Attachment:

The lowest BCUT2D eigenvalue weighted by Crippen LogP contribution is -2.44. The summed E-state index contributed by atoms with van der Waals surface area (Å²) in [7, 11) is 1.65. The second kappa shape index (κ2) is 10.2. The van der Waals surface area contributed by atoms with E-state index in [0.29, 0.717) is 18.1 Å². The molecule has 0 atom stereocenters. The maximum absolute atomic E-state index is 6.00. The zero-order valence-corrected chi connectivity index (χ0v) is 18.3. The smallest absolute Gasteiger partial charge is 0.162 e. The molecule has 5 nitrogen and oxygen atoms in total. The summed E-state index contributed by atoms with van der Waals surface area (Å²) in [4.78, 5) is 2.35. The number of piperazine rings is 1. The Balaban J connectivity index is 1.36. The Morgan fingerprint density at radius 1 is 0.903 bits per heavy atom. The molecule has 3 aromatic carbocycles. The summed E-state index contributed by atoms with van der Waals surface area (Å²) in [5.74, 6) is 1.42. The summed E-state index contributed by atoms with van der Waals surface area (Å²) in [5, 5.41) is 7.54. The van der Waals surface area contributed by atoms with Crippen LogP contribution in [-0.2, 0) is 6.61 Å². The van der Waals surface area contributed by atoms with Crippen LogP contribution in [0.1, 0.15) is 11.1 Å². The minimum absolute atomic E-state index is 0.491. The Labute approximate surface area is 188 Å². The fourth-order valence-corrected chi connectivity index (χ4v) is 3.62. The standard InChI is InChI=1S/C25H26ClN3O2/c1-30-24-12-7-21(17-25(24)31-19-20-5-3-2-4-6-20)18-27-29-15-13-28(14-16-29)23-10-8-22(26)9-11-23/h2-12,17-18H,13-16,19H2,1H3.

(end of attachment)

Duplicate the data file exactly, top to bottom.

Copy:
The lowest BCUT2D eigenvalue weighted by Crippen LogP contribution is -2.44. The summed E-state index contributed by atoms with van der Waals surface area (Å²) in [7, 11) is 1.65. The second kappa shape index (κ2) is 10.2. The van der Waals surface area contributed by atoms with E-state index in [0.29, 0.717) is 18.1 Å². The molecule has 0 atom stereocenters. The maximum absolute atomic E-state index is 6.00. The zero-order valence-corrected chi connectivity index (χ0v) is 18.3. The smallest absolute Gasteiger partial charge is 0.162 e. The molecule has 5 nitrogen and oxygen atoms in total. The summed E-state index contributed by atoms with van der Waals surface area (Å²) in [4.78, 5) is 2.35. The number of piperazine rings is 1. The Balaban J connectivity index is 1.36. The Morgan fingerprint density at radius 1 is 0.903 bits per heavy atom. The molecule has 3 aromatic carbocycles. The summed E-state index contributed by atoms with van der Waals surface area (Å²) in [5.74, 6) is 1.42. The summed E-state index contributed by atoms with van der Waals surface area (Å²) in [5, 5.41) is 7.54. The van der Waals surface area contributed by atoms with Crippen LogP contribution in [-0.2, 0) is 6.61 Å². The van der Waals surface area contributed by atoms with Crippen LogP contribution in [0.1, 0.15) is 11.1 Å². The minimum absolute atomic E-state index is 0.491. The Labute approximate surface area is 188 Å². The fourth-order valence-corrected chi connectivity index (χ4v) is 3.62. The standard InChI is InChI=1S/C25H26ClN3O2/c1-30-24-12-7-21(17-25(24)31-19-20-5-3-2-4-6-20)18-27-29-15-13-28(14-16-29)23-10-8-22(26)9-11-23/h2-12,17-18H,13-16,19H2,1H3.